Marlins Brewers Pitched Ball Lodged in Padding, Runner Awarded 1B
The Marlins hosted the Brewers on May 15th. In the bottom of the eighth, Brian Anderson was batting with two outs and facing Aaron Ashby. He struck out and the ball got by catcher Omar Narváez. The Brewers’ catcher retrieved the ball that was under the padding near the backstop. He appeared to have no trouble throwing to first to retire Anderson, but plate umpire Chris Segal killed the play ruling the ball was lodged. Anderson was awarded first base.
The Brewers challenged the ruling, but the Replay Official ruled the ball was lodged.
MLB Statement on Lodged Baseballs
The outcome of any potential lodged ball is subject to replay review and further clarification of rule 5.06 (b) (4) (f) which governs what should be considered a lodged ball. Runners are awarded two bases if a fair batted ball sticks in the fence, scoreboard, shrubbery or vines. If the outcome can be determined by review, the ruling shall stand regardless of action on the field. The action on the field including the decision of a fielder to raise his hands to ask for umpire review of a lodged ball or to play the ball are still important as replay may not always have a definitive angle. Baseballs that disappear behind a tarp or wall (even momentarily) are to be treated as lodged balls.
- The call was a proper call. In the above play, because the lodged ball was a pitched ball, the batter-runner (Anderson) was awarded one base. If there were any runners on base, they would have been awarded one base.
- Most lodged balls are the result of batted balls or thrown balls by a fielder. In that case, the award is two bases.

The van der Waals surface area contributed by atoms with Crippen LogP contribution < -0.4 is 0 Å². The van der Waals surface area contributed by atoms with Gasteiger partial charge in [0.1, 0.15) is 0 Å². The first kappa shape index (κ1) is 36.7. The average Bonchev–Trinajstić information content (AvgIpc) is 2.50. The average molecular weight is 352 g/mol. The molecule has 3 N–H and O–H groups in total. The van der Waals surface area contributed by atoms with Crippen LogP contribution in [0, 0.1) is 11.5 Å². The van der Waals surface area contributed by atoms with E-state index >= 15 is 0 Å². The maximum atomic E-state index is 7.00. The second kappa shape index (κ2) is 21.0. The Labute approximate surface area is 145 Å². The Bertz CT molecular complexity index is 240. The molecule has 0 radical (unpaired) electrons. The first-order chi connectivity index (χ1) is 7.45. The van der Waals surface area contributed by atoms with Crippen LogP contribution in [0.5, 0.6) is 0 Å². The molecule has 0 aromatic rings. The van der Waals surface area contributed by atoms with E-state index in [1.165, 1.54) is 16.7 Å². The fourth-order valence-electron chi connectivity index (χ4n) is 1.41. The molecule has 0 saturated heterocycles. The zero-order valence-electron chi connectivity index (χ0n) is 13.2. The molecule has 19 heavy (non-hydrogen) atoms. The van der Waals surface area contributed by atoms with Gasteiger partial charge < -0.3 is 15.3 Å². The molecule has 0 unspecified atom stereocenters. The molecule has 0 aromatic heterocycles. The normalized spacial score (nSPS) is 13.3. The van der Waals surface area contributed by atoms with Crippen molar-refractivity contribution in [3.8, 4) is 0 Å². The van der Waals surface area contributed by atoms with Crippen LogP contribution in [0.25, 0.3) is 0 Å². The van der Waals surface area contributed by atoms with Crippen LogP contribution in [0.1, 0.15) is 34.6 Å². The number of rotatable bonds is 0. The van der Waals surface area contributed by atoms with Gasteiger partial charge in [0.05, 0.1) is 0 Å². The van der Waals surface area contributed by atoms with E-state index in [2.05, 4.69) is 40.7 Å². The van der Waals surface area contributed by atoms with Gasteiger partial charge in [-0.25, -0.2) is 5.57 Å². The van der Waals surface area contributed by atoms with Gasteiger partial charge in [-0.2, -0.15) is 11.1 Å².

- It’s a confusing rule. A ball is considered lodged, if in the judgment of the umpire, the natural trajectory of the flight of the ball is interrupted long enough to affect further play.
- If a ball stops, it’s possible it stopped because it was momentarily lodged for some reason and it affected further play.
- How easily a ball can be retrieved by the fielder does not factor in the rule.
- Outfielders are instructed to raise their arms in the air when they think the ball is lodged, but that does not officially terminate play. Only the umpire can kill the play when he calls “Time.”
- The lodged ball call, or no call, can be challenged and the Replay Official can either confirm or not uphold the call on the field.
- If the Replay Official judges that a batted ball was lodged, all runners are awarded two bases from their position on the bases at the time of the pitch. If a thrown ball becomes lodged, the base award would be two bases from the runner/s position at the time of the throw. If it is the first play in the infield, runners are awarded two bases from their position at the time of the pitch unless all runners, including the batter-runner, have advanced one base before the throw in which case all runners are awarded two bases from the time of the throw.
- I recommend that fielders should play the ball after they put their arms up to signal a lodged ball. I also think that all runners should keep running until “Time” is called by the umpires.
- Runners should ignore a fielder who raises his arms because the fielder does not have authority to stop the play, and it’s possible that the umpires on the field or the Replay Official will judge that the ball is not lodged.
Rules consultant/analyst: D’backs, Nationals, Orioles, Padres, Phillies, Pirates, Rays, Red Sox, Rangers, Royals, Tigers, Twins, Yankees, Bally Sports, ESPN, YES, and NBC Sports Chicago.
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